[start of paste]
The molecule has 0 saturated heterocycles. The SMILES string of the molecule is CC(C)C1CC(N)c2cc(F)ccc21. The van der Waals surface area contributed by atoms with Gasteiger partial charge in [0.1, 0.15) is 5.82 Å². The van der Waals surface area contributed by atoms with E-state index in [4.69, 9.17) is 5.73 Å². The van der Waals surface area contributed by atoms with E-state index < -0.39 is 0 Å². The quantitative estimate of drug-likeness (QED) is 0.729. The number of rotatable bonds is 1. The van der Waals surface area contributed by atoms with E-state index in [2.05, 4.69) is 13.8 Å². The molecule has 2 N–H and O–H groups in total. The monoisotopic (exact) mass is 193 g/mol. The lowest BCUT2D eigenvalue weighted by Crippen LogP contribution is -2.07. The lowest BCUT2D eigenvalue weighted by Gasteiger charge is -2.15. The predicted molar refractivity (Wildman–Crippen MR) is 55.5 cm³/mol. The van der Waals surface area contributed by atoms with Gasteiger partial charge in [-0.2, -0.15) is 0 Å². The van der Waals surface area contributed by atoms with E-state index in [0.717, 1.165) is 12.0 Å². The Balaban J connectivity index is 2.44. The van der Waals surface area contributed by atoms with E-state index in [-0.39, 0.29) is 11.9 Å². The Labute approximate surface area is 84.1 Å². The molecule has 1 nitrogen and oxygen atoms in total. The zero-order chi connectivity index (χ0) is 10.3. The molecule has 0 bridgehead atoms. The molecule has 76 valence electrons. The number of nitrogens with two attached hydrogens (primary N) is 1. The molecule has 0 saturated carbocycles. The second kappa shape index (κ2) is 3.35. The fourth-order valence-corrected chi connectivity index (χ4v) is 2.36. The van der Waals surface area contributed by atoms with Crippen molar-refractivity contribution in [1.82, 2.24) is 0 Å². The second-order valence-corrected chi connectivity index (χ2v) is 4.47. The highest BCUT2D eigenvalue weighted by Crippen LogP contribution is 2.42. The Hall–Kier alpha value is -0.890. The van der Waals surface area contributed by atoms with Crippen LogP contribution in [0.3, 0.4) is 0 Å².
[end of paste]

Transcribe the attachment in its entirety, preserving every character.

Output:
The molecule has 0 saturated heterocycles. The SMILES string of the molecule is CC(C)C1CC(N)c2cc(F)ccc21. The van der Waals surface area contributed by atoms with Gasteiger partial charge in [0.1, 0.15) is 5.82 Å². The van der Waals surface area contributed by atoms with E-state index in [4.69, 9.17) is 5.73 Å². The van der Waals surface area contributed by atoms with E-state index < -0.39 is 0 Å². The quantitative estimate of drug-likeness (QED) is 0.729. The number of rotatable bonds is 1. The van der Waals surface area contributed by atoms with E-state index in [2.05, 4.69) is 13.8 Å². The molecule has 2 N–H and O–H groups in total. The monoisotopic (exact) mass is 193 g/mol. The lowest BCUT2D eigenvalue weighted by Crippen LogP contribution is -2.07. The lowest BCUT2D eigenvalue weighted by Gasteiger charge is -2.15. The predicted molar refractivity (Wildman–Crippen MR) is 55.5 cm³/mol. The van der Waals surface area contributed by atoms with Gasteiger partial charge in [-0.2, -0.15) is 0 Å². The van der Waals surface area contributed by atoms with E-state index in [0.717, 1.165) is 12.0 Å². The Balaban J connectivity index is 2.44. The van der Waals surface area contributed by atoms with E-state index in [-0.39, 0.29) is 11.9 Å². The Labute approximate surface area is 84.1 Å². The molecule has 1 nitrogen and oxygen atoms in total. The zero-order chi connectivity index (χ0) is 10.3. The molecule has 0 bridgehead atoms. The molecule has 76 valence electrons. The number of nitrogens with two attached hydrogens (primary N) is 1. The molecule has 0 saturated carbocycles. The second kappa shape index (κ2) is 3.35. The fourth-order valence-corrected chi connectivity index (χ4v) is 2.36. The van der Waals surface area contributed by atoms with Crippen molar-refractivity contribution in [1.82, 2.24) is 0 Å². The second-order valence-corrected chi connectivity index (χ2v) is 4.47. The highest BCUT2D eigenvalue weighted by Crippen LogP contribution is 2.42. The Hall–Kier alpha value is -0.890. The van der Waals surface area contributed by atoms with Crippen LogP contribution in [0.3, 0.4) is 0 Å².